Due to a drop in measles vaccine uptake, some children whose families go abroad for the Easter holidays are at greater risk of infection.
Easles outbreaks have been reported in a number of countries, including the US, South Africa, Nepal and Austria.
The World Health Organization (WHO) said there was an increased risk of measles spreading to children due to lower uptake of the measles, mumps and rubella (MMR) vaccine following the pandemic.
The VGM said the latest information showed an uptake rate of only 88 percent in the 2020 to 2021 school year for the second dose of the MMR vaccine in this country, which is given in kindergarten.
That compares to 91 percent reported for the 2019 to 2020 school year.
The HSE said both admission rates were below the 95% recommended by the WHO to prevent measles transmission. The low rates signal clear gaps in protection.
Dr. Suzanne Cotter, a public health specialist at the Health Protection Surveillance Center (HPSC), said measles is highly contagious and can be an acute and serious infection.
“It causes a rash, with cough, runny nose, conjunctivitis and high fever,” she said.
“Complications of measles include ear infections, pneumonia, febrile convulsions and, less commonly, encephalitis – inflammation of the brain – and even death.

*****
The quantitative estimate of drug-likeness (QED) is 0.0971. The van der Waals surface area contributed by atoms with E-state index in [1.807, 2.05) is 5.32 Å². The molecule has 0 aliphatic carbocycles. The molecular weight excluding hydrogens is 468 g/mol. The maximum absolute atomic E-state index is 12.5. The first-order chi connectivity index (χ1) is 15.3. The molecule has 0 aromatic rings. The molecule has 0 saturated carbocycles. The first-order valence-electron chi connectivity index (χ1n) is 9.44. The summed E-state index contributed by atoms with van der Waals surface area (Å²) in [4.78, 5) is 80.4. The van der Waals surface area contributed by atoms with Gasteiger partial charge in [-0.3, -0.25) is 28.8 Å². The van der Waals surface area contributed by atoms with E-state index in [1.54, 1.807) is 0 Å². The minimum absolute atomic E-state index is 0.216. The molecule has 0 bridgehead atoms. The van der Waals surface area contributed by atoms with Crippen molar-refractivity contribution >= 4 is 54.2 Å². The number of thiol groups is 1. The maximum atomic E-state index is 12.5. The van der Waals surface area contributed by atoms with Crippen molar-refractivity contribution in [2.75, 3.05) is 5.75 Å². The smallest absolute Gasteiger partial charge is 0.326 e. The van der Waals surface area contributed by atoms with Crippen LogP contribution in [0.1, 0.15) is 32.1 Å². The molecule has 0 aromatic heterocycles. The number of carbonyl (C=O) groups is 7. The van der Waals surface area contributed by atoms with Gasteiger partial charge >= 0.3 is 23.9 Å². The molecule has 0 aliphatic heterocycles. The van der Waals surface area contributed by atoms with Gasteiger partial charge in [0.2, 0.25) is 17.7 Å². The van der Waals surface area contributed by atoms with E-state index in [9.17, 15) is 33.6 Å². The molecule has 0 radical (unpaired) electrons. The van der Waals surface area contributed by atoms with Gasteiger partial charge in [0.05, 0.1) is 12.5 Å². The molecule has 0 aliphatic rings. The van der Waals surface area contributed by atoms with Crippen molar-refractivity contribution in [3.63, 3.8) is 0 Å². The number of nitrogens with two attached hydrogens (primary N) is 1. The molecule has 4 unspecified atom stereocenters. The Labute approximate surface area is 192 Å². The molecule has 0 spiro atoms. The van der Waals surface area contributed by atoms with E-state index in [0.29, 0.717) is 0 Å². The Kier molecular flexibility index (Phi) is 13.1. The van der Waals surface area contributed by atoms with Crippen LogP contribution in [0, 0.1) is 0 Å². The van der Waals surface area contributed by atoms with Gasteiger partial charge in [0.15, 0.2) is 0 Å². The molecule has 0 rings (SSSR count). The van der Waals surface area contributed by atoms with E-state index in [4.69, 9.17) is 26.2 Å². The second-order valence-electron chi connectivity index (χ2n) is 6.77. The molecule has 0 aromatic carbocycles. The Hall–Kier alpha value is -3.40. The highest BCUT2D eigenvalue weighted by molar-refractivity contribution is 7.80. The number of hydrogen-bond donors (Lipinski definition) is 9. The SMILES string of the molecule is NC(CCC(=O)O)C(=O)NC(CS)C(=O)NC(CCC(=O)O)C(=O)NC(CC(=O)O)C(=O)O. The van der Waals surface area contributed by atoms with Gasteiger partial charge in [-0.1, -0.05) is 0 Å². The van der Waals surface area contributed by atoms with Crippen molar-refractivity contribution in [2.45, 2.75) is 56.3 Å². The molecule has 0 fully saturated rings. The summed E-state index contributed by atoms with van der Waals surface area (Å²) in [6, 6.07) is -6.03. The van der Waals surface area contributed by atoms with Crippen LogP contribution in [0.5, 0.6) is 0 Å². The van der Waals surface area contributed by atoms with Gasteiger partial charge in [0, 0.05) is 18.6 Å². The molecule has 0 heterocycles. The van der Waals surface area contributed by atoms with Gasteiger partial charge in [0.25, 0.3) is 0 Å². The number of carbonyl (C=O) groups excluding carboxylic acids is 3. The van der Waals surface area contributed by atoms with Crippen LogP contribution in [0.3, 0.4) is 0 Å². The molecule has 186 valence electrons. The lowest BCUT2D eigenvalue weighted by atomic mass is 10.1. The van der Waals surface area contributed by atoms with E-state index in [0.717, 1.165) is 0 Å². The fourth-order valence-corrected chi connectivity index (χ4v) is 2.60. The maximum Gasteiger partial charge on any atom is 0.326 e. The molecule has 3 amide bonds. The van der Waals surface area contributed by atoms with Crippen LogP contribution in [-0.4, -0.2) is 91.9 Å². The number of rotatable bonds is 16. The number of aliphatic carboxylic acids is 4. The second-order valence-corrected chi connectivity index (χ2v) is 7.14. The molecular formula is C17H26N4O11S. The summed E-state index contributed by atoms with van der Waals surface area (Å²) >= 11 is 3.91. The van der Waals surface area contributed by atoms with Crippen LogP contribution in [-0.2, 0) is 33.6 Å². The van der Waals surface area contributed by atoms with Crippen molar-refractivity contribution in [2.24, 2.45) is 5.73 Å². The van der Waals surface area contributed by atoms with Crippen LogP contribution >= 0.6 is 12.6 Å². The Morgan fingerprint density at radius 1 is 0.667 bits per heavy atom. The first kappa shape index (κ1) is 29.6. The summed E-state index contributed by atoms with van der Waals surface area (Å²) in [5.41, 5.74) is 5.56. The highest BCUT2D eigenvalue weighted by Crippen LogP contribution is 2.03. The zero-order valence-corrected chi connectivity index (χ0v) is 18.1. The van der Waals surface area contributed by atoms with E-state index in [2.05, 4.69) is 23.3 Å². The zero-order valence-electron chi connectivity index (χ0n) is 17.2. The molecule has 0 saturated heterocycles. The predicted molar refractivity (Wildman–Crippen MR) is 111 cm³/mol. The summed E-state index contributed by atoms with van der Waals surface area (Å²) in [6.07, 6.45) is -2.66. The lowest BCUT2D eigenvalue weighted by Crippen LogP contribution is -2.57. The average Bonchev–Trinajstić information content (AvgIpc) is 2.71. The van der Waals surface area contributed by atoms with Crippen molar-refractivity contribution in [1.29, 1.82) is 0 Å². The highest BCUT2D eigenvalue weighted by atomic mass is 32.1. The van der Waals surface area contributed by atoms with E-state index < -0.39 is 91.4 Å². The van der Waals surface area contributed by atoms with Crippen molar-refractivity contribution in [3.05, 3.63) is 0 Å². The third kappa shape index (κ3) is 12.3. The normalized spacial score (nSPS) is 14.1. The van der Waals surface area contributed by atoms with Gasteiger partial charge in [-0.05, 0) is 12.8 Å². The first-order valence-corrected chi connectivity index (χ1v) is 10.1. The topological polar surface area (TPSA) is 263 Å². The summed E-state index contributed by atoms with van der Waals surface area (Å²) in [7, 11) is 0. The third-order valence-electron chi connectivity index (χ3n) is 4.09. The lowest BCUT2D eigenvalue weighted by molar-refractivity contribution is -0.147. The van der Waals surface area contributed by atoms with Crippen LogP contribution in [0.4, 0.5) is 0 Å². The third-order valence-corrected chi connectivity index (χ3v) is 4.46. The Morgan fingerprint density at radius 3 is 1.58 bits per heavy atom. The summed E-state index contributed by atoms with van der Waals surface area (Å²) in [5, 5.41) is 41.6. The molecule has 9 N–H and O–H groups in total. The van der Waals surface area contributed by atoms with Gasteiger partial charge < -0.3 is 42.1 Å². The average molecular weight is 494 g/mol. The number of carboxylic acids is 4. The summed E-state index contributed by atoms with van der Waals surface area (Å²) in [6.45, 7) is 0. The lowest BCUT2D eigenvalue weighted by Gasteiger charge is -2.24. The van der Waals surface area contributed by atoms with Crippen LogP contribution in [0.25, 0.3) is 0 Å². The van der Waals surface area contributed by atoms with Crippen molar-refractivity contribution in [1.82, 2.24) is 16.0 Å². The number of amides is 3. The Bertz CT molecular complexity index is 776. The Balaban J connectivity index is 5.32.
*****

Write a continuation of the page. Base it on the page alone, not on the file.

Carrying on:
“The only protection against measles is vaccination. Two doses of MMR vaccine are needed, and if a child is not fully protected, MMR vaccines are available from your GP or travel clinic.
The disruption to education during the worst of the pandemic, as well as the children staying home after contracting Covid-19, would have contributed significantly to the drop in vaccinations here.
The HSE also had to redeploy staff who would normally have come to schools to deliver the vaccine.
This continued last year, and when the HSE was questioned about schools in one area – the north Dublin city and county, with deprived areas – the HSE said some public health nursing teams had been redeployed to respond to the Covid-19 crisis. 19 crisis.
Given this pressure on resources, the centralized school vaccination program, which was underway at the Swords vaccination center, was designed to ensure maximum supply and use of vaccines, including the MMR jab.
“We are aware that some schools may have low vaccination rates at the Swords Vaccination Center due to factors such as geographic location or Deis status,” said an HSE spokesperson.
“It is our intention to organize local, targeted clinics for students who cannot go to the vaccination center or, where possible, to schools with low attendance rates.
“Upon completion of this round of vaccinations and when the redeployment of key immunization personnel is no longer necessary, we will be able to focus our attention on these targeted clinics.”
Dr. Lucy Jessop, director of the National Vaccination Agency, said the booster
MMR dose was provided by HSE school vaccination teams, and if a child had missed their MMR it was not too late to be protected.
One case of measles can cause another 12 to 15 cases. If 1,000 people get measles, one or two die, 50 get an ear infection and 40 get pneumonia or bronchitis.
Meanwhile, the latest numbers come on a mysterious
form of childhood hepatitis shows 38 cases through the end of this month, all since October 2021.
The HSE said 37 of the cases had been hospitalized. There was one death and two had early liver transplants.